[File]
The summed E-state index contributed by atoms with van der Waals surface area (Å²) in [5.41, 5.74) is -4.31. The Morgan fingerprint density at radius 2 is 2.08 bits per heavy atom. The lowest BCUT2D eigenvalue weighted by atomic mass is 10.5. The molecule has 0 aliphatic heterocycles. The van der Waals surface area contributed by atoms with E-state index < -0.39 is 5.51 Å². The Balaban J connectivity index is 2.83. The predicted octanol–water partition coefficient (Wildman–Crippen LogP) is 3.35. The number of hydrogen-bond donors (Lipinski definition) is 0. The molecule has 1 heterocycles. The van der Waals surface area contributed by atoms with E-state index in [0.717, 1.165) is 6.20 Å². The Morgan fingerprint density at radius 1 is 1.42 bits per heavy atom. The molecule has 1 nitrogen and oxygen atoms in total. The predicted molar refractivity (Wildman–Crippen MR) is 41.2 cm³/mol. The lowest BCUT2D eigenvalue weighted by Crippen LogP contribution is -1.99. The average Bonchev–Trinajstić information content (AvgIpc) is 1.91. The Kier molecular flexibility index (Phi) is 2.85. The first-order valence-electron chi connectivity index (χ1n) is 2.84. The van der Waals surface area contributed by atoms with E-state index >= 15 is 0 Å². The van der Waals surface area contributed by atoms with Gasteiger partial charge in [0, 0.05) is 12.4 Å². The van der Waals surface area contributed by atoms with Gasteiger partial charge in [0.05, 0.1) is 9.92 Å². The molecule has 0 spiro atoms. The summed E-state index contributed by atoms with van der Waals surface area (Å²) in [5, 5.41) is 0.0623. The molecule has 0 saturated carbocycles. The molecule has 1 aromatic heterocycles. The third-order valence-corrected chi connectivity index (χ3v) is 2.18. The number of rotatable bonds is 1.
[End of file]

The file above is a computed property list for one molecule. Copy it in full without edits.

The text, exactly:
The summed E-state index contributed by atoms with van der Waals surface area (Å²) in [5.41, 5.74) is -4.31. The Morgan fingerprint density at radius 2 is 2.08 bits per heavy atom. The lowest BCUT2D eigenvalue weighted by atomic mass is 10.5. The molecule has 0 aliphatic heterocycles. The van der Waals surface area contributed by atoms with E-state index < -0.39 is 5.51 Å². The Balaban J connectivity index is 2.83. The predicted octanol–water partition coefficient (Wildman–Crippen LogP) is 3.35. The number of hydrogen-bond donors (Lipinski definition) is 0. The molecule has 1 heterocycles. The van der Waals surface area contributed by atoms with E-state index in [0.717, 1.165) is 6.20 Å². The Morgan fingerprint density at radius 1 is 1.42 bits per heavy atom. The molecule has 1 nitrogen and oxygen atoms in total. The predicted molar refractivity (Wildman–Crippen MR) is 41.2 cm³/mol. The lowest BCUT2D eigenvalue weighted by Crippen LogP contribution is -1.99. The average Bonchev–Trinajstić information content (AvgIpc) is 1.91. The Kier molecular flexibility index (Phi) is 2.85. The first-order valence-electron chi connectivity index (χ1n) is 2.84. The van der Waals surface area contributed by atoms with E-state index >= 15 is 0 Å². The van der Waals surface area contributed by atoms with Gasteiger partial charge in [0, 0.05) is 12.4 Å². The van der Waals surface area contributed by atoms with Gasteiger partial charge in [0.05, 0.1) is 9.92 Å². The molecule has 0 spiro atoms. The summed E-state index contributed by atoms with van der Waals surface area (Å²) in [5, 5.41) is 0.0623. The molecule has 0 saturated carbocycles. The molecule has 1 aromatic heterocycles. The third-order valence-corrected chi connectivity index (χ3v) is 2.18. The number of rotatable bonds is 1.